Desplat: My education as a film composer, you can’t not — if you like the orchestra like I do, if you are a symphonist like I am — you can’t not listen to John Williams’ work. So I knew, of course, his work on the “Harry Potter” films, on the early films that he did, and when it came to the theme, which is the old theme, it became just a conversation to have with the director where and how we could use it. And actually, there was not so many opportunities, just because this movie is different from the previous ones. It’s not in Hogwarts anymore. It’s not in the school, and they’re now young adults. And the only moments where we could use it was when we wanted to refer to their childhood and to this loss of innocence, which is actually the main theme of this film. These three young adults are losing childhood, and they’re moving forward to dangers and adulthood. So we’ve just very carefully used it here and there; not much, sadly. And actually, when I was thinking about the score and anticipating what I had to do, I was playing with this theme, because I really love it and I was happy to be able to arrange it differently.
The Rest Can Be Found HERE
I Am Number Four Movie Poster
A potential early 2011 hit, this one, as director D J Caruso (Disturbia, Eagle Eye) tries his arm at a bit of science fiction. The film in question is I Am Number Four, a mix of action, science fiction and thriller, produced by Michael Bay.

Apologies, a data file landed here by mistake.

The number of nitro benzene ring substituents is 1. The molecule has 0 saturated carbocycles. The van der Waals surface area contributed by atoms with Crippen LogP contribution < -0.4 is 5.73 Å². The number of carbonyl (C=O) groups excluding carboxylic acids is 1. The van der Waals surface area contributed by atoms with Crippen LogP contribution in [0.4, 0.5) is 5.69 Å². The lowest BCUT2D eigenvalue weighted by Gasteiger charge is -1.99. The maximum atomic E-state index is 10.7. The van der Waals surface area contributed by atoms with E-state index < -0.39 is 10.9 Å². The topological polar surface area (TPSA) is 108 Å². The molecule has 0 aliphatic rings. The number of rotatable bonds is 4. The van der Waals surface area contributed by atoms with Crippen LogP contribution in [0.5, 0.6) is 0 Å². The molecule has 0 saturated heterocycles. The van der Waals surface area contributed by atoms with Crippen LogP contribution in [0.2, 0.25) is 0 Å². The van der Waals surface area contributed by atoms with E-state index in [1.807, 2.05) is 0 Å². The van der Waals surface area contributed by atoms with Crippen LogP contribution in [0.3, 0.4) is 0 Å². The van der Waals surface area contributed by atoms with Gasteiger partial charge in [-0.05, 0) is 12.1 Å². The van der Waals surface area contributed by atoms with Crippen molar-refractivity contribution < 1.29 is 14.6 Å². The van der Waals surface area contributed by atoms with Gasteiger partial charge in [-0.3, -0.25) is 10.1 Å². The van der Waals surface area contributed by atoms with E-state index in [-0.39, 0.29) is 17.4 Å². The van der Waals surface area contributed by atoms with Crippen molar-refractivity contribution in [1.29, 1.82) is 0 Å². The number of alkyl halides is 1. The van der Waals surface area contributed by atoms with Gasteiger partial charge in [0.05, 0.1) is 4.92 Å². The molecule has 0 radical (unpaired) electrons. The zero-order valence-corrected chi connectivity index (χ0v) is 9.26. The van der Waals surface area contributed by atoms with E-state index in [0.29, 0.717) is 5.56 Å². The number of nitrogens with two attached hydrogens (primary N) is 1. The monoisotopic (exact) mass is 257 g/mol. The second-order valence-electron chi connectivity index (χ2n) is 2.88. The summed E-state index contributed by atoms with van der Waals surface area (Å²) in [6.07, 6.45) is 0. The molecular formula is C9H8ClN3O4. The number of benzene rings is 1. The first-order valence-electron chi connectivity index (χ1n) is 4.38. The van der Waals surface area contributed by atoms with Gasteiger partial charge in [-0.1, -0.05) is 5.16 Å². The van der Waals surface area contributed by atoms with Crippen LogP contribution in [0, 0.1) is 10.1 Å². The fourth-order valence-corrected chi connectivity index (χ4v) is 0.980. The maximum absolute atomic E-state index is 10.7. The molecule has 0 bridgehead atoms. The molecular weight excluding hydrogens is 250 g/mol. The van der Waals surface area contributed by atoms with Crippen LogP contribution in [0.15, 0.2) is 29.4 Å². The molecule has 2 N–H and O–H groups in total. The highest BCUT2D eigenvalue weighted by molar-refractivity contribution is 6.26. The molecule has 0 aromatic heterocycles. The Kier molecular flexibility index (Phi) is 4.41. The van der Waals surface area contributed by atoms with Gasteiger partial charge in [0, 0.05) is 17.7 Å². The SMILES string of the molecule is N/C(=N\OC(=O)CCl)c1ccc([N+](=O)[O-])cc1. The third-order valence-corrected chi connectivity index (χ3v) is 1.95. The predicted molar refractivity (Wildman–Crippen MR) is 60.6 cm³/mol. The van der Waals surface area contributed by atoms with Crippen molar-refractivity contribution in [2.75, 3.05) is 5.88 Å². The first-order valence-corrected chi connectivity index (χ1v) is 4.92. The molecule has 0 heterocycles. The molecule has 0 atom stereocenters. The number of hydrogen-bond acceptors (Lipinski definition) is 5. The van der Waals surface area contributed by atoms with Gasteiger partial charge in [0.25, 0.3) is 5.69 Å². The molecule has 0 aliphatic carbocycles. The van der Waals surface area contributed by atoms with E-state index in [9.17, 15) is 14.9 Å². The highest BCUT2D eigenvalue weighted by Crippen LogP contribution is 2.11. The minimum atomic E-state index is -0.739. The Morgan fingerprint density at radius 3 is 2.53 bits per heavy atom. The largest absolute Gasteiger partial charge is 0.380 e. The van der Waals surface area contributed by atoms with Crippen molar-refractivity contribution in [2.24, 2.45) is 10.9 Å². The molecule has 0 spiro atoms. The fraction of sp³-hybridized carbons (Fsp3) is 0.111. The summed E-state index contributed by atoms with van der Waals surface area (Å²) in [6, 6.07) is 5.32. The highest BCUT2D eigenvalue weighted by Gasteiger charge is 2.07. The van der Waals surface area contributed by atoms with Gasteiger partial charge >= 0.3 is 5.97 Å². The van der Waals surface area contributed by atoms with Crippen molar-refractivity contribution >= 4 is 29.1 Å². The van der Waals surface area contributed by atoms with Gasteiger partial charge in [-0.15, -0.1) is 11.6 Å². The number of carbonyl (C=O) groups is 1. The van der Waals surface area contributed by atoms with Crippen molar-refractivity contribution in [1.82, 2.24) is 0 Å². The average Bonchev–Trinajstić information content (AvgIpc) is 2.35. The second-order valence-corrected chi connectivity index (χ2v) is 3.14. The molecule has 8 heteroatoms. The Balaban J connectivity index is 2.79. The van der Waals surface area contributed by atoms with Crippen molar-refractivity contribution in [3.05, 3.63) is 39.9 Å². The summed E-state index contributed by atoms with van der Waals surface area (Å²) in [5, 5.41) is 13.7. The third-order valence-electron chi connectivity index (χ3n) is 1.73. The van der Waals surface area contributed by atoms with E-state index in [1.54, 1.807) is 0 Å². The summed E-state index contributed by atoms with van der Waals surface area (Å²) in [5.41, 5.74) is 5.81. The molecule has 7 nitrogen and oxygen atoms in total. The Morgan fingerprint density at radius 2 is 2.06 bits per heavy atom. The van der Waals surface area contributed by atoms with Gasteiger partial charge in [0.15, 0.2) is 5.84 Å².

The flick stars Alex Pettyfer as a human-looking alien who ends up in an American high school to avoid other aliens. Or something. And while the premise doesn’t offer too much meat to go on, we have had one trailer for the film thus far, which looked reasonably promising.
Tom Hanks and Halle Berry in New Sci-Fi Film
“I’m going to do a movie, probably in the summer, with the Wachowskis,” she said. “A really interesting movie that’s sort of what they did for ‘The Matrix.’ They have another really amazing idea that’s going to stretch our brains even further. And that’s with Tom Hanks and Natalie Portman.”
Earlier this year, it was said that James McAvoy and Ian McKellen were set to star in the movie and Tom Tykwer (Run Lola Run) was set to direct. At the time, the Wachowskis were only producing, but now it seems that they have decided to get behind the camera.
The book is comprised of six parts that are loosely connected.
The BBC reports that the 84-year-old Queen and Prince Philip, the Duke of Edinburgh were the guests of honor. Some of the film’s biggest stars like Liam Neeson, Simon Pegg and Ben Barnes were also in attendance to greet fans amid frigid winter temperatures. Check out the BBC’s video coverage here.
“I’m told the Queen doesn’t see many movies,” Neeson, who reprises his role as the fierce Aslan the lion, stated to the press. “But they’re coming tonight and that’s pretty special.”
The Voyage of Dawn Treader — featuring other Brits such as Tilda Swinton, Skandar Keynes and Georgie Henley — is the third installment based on British novelist C.S. Lewis‘s beloved fantasy books. It opens in theaters nationwide on December 10.